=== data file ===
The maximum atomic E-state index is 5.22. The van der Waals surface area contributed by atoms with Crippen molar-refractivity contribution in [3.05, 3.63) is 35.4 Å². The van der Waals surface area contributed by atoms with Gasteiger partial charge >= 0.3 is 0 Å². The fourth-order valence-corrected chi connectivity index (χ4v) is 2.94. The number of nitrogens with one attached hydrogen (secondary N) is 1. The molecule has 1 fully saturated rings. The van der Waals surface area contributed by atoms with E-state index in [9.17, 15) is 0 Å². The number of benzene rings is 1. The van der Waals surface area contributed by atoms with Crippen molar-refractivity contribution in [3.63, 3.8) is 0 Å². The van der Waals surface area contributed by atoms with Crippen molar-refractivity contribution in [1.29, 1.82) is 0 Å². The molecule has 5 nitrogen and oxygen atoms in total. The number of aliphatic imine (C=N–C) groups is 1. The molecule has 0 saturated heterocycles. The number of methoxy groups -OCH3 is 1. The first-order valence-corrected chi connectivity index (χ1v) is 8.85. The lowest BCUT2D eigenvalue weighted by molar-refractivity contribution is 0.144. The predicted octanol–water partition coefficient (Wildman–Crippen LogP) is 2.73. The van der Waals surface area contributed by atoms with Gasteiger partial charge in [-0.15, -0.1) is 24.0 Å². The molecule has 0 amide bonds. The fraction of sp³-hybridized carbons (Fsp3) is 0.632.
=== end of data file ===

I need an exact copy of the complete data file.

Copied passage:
The maximum atomic E-state index is 5.22. The van der Waals surface area contributed by atoms with Crippen molar-refractivity contribution in [3.05, 3.63) is 35.4 Å². The van der Waals surface area contributed by atoms with Gasteiger partial charge >= 0.3 is 0 Å². The fourth-order valence-corrected chi connectivity index (χ4v) is 2.94. The number of nitrogens with one attached hydrogen (secondary N) is 1. The molecule has 1 fully saturated rings. The van der Waals surface area contributed by atoms with E-state index in [9.17, 15) is 0 Å². The number of benzene rings is 1. The van der Waals surface area contributed by atoms with Crippen molar-refractivity contribution in [3.63, 3.8) is 0 Å². The van der Waals surface area contributed by atoms with Crippen molar-refractivity contribution in [1.29, 1.82) is 0 Å². The molecule has 5 nitrogen and oxygen atoms in total. The number of aliphatic imine (C=N–C) groups is 1. The molecule has 0 saturated heterocycles. The number of methoxy groups -OCH3 is 1. The first-order valence-corrected chi connectivity index (χ1v) is 8.85. The lowest BCUT2D eigenvalue weighted by molar-refractivity contribution is 0.144. The predicted octanol–water partition coefficient (Wildman–Crippen LogP) is 2.73. The van der Waals surface area contributed by atoms with Gasteiger partial charge in [-0.15, -0.1) is 24.0 Å². The molecule has 0 amide bonds. The fraction of sp³-hybridized carbons (Fsp3) is 0.632.